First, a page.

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Monday, September 27, 2021

Genderful Toolkit breaks down barriers through video series

The project shares the stories of non-binary, transgender and gender nonconforming individuals

Genderful Toolkit, an online video series for gender-nonconforming individuals to share their personal stories about their identities, intends to increase representation for the gender-nonconforming community as well as educate the cis-gendered population on the lives of gender-nonconforming people.
Genderful Toolkit, an online video series for gender-nonconforming individuals to share their personal stories about their identities, intends to increase representation for the gender-nonconforming community as well as educate the cis-gendered population on the lives of gender-nonconforming people.

Kai Telhiard was assigned a semester-long project in their graphic design class at UF in August 2020. The prompt was general: create a toolkit for a contemporary problem in the world. 

For Telhiard, the problem of choice was a no-brainer. Reflecting on their own experiences as a non-binary transmasculine individual, they decided to target the lack of representation for non-binary, transgender and gender-nonconforming individuals in the U.S.

Telhiard created the Genderful Toolkit, an online video series for gender-nonconforming individuals to share their personal stories about their identities. Genderful intends to increase representation for the gender-nonconforming community as well as educate the cis-gendered population on the lives of gender-nonconforming people. 

“My goal for any cis person watching is to show the actual reality of the trans community,” they said. “We're just people, we're normal.”

Telhiard is now a UF alum with a career focus on graphic design. Their Genderful project currently resides on Instagram with a link to a Google Drive where anyone can upload their stories. The page also includes infographics about trans history.  

Growing up in the Deep South, Telhiard said it was uncommon to see or interact with the LGBTQ community unless they went to specifically LGBTQ spaces. They hope that through Genderful, individuals from across the country will utilize the virtual platform to share their stories and learn from others. 

“For trans people watching, I’m just hoping for them to get better representation and be able to see themselves in other people and feel less alone,” Telhiard said. 

In the videos, trans and gender-nonconforming individuals each discuss their experiences growing up, discovering their identities and coming out to their friends and family. They also talk about other topics such as their career paths, interests and goals for the future.

Due to the discrimination and lack of representation in the trans and gender-nonconforming communities, Telhiard sought to include audio and visual aspects in Genderful to show these individuals in their full humanity.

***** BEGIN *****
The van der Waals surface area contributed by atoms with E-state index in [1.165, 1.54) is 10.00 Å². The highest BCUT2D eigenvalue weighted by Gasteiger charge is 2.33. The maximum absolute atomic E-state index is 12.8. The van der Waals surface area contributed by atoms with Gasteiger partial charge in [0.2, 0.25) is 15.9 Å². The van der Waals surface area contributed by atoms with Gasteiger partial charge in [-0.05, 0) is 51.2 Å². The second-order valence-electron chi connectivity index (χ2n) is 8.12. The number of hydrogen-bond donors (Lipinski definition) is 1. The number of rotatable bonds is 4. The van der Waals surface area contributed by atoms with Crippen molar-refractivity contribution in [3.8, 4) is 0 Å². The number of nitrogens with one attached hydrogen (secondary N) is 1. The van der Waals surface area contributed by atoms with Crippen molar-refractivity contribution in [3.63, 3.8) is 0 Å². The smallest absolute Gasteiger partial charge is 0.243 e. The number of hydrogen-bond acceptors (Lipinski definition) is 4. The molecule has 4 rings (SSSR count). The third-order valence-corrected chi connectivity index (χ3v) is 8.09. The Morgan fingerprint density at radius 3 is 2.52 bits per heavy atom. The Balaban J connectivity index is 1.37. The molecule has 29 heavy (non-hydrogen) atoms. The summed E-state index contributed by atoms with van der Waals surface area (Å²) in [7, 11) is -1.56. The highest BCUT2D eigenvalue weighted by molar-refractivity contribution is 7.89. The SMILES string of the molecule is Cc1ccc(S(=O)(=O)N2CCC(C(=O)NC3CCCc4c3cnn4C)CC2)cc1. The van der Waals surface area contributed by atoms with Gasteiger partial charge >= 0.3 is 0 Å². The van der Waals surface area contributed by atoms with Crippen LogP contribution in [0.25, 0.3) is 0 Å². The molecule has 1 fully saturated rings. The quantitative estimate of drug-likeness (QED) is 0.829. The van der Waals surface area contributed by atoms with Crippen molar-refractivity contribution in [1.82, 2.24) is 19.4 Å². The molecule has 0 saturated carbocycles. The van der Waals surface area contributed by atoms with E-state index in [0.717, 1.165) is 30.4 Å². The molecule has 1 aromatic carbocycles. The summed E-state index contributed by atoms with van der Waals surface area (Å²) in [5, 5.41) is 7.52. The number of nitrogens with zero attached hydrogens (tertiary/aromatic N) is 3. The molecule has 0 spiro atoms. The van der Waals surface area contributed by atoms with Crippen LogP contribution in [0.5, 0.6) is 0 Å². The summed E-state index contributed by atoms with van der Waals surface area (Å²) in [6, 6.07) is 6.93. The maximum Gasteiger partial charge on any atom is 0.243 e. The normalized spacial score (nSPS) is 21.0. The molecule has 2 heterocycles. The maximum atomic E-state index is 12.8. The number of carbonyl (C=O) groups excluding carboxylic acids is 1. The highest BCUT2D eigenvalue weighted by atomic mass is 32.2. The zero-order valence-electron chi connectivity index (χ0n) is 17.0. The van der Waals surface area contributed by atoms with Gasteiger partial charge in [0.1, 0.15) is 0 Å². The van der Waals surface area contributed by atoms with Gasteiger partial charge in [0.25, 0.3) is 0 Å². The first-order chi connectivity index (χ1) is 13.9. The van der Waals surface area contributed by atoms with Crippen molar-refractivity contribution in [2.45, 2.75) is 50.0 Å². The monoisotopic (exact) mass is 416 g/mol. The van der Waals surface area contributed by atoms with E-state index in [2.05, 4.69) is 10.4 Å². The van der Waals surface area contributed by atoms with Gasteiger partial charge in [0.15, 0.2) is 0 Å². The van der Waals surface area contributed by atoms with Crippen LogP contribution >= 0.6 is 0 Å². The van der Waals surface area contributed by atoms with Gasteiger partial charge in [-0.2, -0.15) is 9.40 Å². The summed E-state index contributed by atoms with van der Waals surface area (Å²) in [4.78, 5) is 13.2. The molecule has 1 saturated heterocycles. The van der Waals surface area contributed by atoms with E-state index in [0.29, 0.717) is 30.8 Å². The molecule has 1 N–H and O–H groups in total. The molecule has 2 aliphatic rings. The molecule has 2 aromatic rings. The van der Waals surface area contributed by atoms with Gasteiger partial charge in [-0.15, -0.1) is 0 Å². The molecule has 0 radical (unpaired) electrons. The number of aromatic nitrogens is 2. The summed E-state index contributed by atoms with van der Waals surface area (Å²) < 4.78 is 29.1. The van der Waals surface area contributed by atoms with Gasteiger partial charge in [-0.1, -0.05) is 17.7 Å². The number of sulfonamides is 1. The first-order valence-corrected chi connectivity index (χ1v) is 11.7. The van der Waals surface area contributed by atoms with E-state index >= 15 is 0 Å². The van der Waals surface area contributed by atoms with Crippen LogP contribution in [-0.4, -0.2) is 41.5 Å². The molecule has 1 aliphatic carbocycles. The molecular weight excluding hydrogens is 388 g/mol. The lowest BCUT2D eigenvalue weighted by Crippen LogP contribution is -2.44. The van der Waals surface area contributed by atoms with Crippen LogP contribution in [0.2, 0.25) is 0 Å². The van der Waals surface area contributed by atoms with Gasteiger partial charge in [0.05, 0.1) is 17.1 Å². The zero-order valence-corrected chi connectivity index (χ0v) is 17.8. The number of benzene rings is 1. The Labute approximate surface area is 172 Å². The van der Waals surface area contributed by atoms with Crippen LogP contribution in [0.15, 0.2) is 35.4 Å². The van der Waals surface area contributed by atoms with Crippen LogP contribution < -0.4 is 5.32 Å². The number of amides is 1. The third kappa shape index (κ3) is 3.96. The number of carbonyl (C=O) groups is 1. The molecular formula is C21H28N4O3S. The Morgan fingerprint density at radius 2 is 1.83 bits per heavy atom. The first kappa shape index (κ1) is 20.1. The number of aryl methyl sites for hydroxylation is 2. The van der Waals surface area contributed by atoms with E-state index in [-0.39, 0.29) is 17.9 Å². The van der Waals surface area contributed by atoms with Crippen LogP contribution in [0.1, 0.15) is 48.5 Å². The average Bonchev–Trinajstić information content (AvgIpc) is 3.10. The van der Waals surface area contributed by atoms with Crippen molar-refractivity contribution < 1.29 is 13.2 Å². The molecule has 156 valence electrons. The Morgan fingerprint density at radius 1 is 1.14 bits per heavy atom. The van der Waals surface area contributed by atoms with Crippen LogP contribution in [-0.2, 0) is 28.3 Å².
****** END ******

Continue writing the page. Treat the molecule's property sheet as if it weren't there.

Telhiard said seeing people upload videos to the site was a rewarding experience.

“That was incredible because I'm used to seeing other trans people or nonbinary people on platforms like TikTok, but I'm not interacting with them,” they said. “It was really cool that these people were making these videos because of my project, and they were also excited to be a part of it.”

When it comes to putting the whole project together, Telhiard said creating Genderful was challenging at times, but the benefits far outweighed the obstacles.

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“It definitely affected me in a positive light,” Telhiard said. “Doing research on trans history, that was probably the most rewarding part because there's so much documented that nobody really knows about because it's not shared.”

Phoenix Garcia, a UF alum who majored in graphic design, shared their experiences as a non-binary individual on Genderful. They hope telling their story on the platform will comfort other individuals who also struggled with their identity.  

“It took a long time for me to realize that my lack of intense dysphoria doesn’t invalidate what I’ve been through, and it doesn’t mean that I’m not non-binary enough to be worthy of respect,” Garcia wrote in an email. “I hope people like me who hear my story can learn to feel that way about themselves without having to live in quiet discomfort for as long as I did.”

Garcia said that projects like Genderful can help viewers feel validated and make them aware of the possibilities of expression. 

“I think if I had found spaces like this when I was younger, I wouldn’t have spent so many years thinking there was something wrong with me,” they said. 

Telhiard started Genderful on Instagram because of the influence social media has had on LGBTQ representation. Its current form remains a prototype while Telhiard works toward launching a fully developed Genderful Toolkit website within the year.

“I decided to go with creating Genderful as this online platform plus the video series because our world is so digital now,” They said. “It's going to be the best way to spread my message and spread the platform.”


Contact Brenna at bsheets@alligator.org. Follow her on Twitter @BrennaMarieShe1.

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